Not all information can be easily entered into a model mechanism. Such one-off influences have to be entered into the model "by hand" by changing the variable to be explained additively by a certain constant ("add") or by a certain factor ( add-factoring ).
application
If economic models are specified econometrically, i.e. if the mutual dependencies are estimated with the help of econometric methods, one obtains econometric (macro) models . This application of econometrics is called macroeconometrics . For example, an econometric model is used in the semi-annual joint diagnosis in Germany .
Such macroeconomic econometric models can be used to predict economic development ( economic forecast ) or to simulate economic policy measures. For example, it can be calculated how the increase in the VAT rate will affect the overall economy. However, it is controversial whether this can be recorded by such a model and whether econometric methods are superior to alternative methods.
In 1974, IBM developed an econometric planning language based on APL .
Alfred Nobel Memorial Prize for Economics
A prize donated in 1969 by the Swedish Reichsbank on the occasion of its 300th anniversary and considered the most prestigious in the field of economics. Since it is awarded annually together with the Nobel Prizes and is endowed with the same prize money, it is commonly referred to as the Nobel Prize for Economics or the Nobel Prize in Economics
- Ragnar AK Frisch , a founding member of the Econometric Society , and Jan Tinbergen were awarded the first Alfred Nobel Memorial Prize for Economics in 1969 .
- In 1980, Lawrence Klein received the Alfred Nobel Memorial Prize for Economics for the development of econometric models and their application to the analysis of economic developments and economic policy measures.
- In 1989 Trygve Haavelmo received the Alfred Nobel Memorial Prize for Economics for the probabilistic foundation of econometrics and the analysis of simultaneous economic structures.
- In 2000, James Heckman and Daniel McFadden received the Alfred Nobel Memorial Prize in Economics for their microeconometric research in the field of selection and the analysis of discrete decisions.
- In 2003 Robert Engle and Clive Granger received the Alfred Nobel Memorial Prize for Economics for their results in the field of time series analysis .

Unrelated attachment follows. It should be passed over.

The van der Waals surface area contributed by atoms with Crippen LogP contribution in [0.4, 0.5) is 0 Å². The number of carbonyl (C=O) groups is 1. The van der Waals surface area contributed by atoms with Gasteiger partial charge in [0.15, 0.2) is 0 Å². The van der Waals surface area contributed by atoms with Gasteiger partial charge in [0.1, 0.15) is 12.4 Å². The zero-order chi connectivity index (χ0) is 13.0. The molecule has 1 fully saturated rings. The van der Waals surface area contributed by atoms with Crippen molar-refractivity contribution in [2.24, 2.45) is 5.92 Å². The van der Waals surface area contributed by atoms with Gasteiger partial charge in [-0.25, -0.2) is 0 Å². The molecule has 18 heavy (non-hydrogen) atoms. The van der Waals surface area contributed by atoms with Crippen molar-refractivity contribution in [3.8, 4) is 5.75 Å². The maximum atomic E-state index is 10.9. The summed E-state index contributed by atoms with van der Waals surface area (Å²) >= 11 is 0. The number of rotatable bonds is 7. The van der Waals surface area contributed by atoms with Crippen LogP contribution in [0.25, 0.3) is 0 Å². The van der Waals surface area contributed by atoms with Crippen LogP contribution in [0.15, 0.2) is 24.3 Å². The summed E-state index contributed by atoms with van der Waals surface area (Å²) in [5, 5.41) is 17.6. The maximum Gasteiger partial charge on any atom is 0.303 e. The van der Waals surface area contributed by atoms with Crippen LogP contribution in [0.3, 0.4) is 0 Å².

- In 2011 Thomas Sargent and Christopher A. Sims were honored for their research in the field of empirical macroeconomics.
literature
- Angrist, Joshua D. / Pischke, Jörn-Steffen : Mostly Harmless Econometrics: An Empiricist's Companion , Princeton University Press, 2008 - Overview of common methods in modern applied (micro) econometrics
- Ludwig von Auer : Ökonometrie - An Introduction 7th edition, Springer, Berlin 2016, ISBN 978-3-662-47868-4
- Ludwig von Auer: Ökonometrie - Das R-Arbeitsbuch , Springer, Berlin 2017, ISBN 978-3-662-49181-2
- William H. Greene: Econometric Analysis. 5th edition, Prentice Hall International, 2002, ISBN 0-13-110849-2 - standard English language textbook
- Peter Hackl : Introduction to Econometrics. Pearson Studium, Munich 2004, ISBN 3-8273-7118-X
- Ullrich Heilemann , Werner Gaab, Jürgen Wolters : Working with econometric models. Physica-Verlag, 2004, ISBN 3-7908-0154-2
- Volker Oppitz and Volker Nollau : Pocket book economic calculation . Carl Hanser Verlag, 2003, ISBN 3-446-22463-7
- Peter Kennedy: A Guide to Econometrics . 5th edition. MIT Press, 2003, pp. 1-2 and 6-8 .
- Verbeek, Marno A Guide to Modern Econometrics. 5th edition, Wiley Custom, 2017, ISBN 0-470-85773-0
Web links
- Econometric Society
- INFORGE - macroeconomic model for the Federal Republic of Germany broken down by sector
Individual evidence
- ^ F. Schober and K. Spielberg: APL Econometric Planning Language (EPLAN). In: Proceedings of the eighth international conference on APL. Pp. 359-387 (September 22-24, 1976, Ottawa)